After the last overnight London to Brighton, this one should have been to Whitstable. The trains however were not really cooperating and would have made it difficult for Dr John, so I offered Brighton again instead.
We met at the usual start location near the London Eye. Getting there I took the tube and cycled the short distance to meet Dr John who was already there at 22:50ish. On the way, crossing the Thames, I stopped on the bridge to get a couple of photos of London at night.
The whole of the Southbank was rather busy and although nowhere near as busy as it should be, it was lovely to see people out and about again.
We set off almost straight away and made good progress to the right turn at the Old Vic theatre and later on the right turn after Clapham Common, where quieter roads greeted us. As per usual, on this road we also chanced on a lone fox strutting across the road.
Again, the cattle grid on Farthing Down arrived quickly and in addition to taking the odd photo we had some fluids and a little bit of food. The miles and the time flew by and before long we reached the halfway stop at about 03:00 in the am. I was glad of this. I wasn't starving to death but I was rather hungry!
Leaving after our refreshment I again felt the cold and had to resort to wearing my lightweight rain jacket again. Dr John had brought 3x pairs of gloves, one of which was that lobster claw type that you wouldn't see me dead in. He changed them periodically throughout the ride and swore by the lobster claw ones!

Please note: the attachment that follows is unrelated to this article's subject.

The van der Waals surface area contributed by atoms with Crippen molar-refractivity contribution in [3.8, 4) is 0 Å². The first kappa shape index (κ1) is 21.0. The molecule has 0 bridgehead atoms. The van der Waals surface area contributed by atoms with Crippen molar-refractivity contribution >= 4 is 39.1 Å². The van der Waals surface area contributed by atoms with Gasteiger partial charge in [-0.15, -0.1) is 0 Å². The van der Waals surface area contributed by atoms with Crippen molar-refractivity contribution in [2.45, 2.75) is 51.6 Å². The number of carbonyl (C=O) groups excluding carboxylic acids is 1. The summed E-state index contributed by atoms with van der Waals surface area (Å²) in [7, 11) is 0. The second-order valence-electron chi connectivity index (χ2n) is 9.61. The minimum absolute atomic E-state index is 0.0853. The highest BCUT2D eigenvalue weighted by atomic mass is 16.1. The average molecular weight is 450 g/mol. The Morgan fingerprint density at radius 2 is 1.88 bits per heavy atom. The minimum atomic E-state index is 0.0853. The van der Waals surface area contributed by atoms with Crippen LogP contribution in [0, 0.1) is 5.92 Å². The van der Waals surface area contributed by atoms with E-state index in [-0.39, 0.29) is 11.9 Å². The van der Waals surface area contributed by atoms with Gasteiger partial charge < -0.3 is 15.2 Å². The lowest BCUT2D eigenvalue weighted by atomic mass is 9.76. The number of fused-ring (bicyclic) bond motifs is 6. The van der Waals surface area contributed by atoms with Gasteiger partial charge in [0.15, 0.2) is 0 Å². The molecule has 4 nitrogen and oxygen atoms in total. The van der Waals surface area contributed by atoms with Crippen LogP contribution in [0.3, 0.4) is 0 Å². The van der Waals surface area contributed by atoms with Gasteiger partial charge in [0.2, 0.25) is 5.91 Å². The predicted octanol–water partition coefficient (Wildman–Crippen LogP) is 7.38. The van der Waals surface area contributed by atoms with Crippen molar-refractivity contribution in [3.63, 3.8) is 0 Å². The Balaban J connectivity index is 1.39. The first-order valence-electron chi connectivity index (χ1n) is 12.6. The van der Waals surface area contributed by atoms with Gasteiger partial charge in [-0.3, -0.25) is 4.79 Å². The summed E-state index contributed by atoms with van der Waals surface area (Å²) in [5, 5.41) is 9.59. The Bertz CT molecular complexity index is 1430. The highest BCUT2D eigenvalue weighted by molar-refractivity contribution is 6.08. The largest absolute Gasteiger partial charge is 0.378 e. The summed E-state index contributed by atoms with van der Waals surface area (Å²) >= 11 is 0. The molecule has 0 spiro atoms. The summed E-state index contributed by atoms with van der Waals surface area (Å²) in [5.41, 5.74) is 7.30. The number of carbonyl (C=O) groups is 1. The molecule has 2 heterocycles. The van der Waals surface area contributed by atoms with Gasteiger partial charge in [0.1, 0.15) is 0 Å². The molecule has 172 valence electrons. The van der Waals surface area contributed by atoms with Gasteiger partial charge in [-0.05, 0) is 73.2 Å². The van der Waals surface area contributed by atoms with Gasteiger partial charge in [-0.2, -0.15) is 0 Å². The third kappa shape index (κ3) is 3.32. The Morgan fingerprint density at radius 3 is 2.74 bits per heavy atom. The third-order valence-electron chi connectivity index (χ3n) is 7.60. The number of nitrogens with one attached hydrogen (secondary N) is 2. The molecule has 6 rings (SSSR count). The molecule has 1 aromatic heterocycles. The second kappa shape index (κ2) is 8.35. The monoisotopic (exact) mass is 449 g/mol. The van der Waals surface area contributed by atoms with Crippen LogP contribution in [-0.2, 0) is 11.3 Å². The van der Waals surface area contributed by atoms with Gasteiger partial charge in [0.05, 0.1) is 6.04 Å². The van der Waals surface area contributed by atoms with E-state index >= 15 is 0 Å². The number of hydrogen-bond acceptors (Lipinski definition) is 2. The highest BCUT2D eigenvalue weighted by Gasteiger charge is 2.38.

Once we reached the top of Turners Hill the extra layers came off as I felt fine again. (The lobster claws were replaced with a more usual style of glove)!
We reached the foot of Ditchling Beacon in near record time and made our ascent together and still in the dark.
Ditchling Beacon is still quite the hill to ascend on your bike - perhaps more so on a Brompton - and despite having ridden up now more times that I remember, there is still a sense of achievement when eventually reaching the top.
With the Beacon tamed we headed into a rather quiet Brighton with very few souls about. Not stopping for photos this time we headed for the station where I boarded the train bound for Victoria. Dr John was sadly on a different train this time.
The train left on time and it was a very quick journey back to the big smoke. As for last time, there were few other passengers on the train and even Victoria seemed subdued.
As I cycled past Buckingham Palace there were a few people putting down flowers for the Duke of Edinburgh. I think is well known that he was a fan of the small wheels, having visited Brompton HQ a few times over the years.
Another great adventure and again my thanks to the ever brilliant company of Dr John. Our next ride will be next week with more participants. Hopefully Dr John will not get a rush of blood to the head and bring big wheels in favour of a Brompton!
Until then, stay safe out there people!!
Great pics as always. I'll be inspired to do something similar one day, maybe Exmouth Exodus? Do you recover your sleep pattern quickly after these rides ?ReplyDelete
Usually once home, a shower, some food and a nap for a couple of hours does the trick. I seem to be okay the next day and don't suffer as a result.Delete
Could you tell me what saddle bag you are using?ReplyDelete
It's a Carradice Zipped Roll.Delete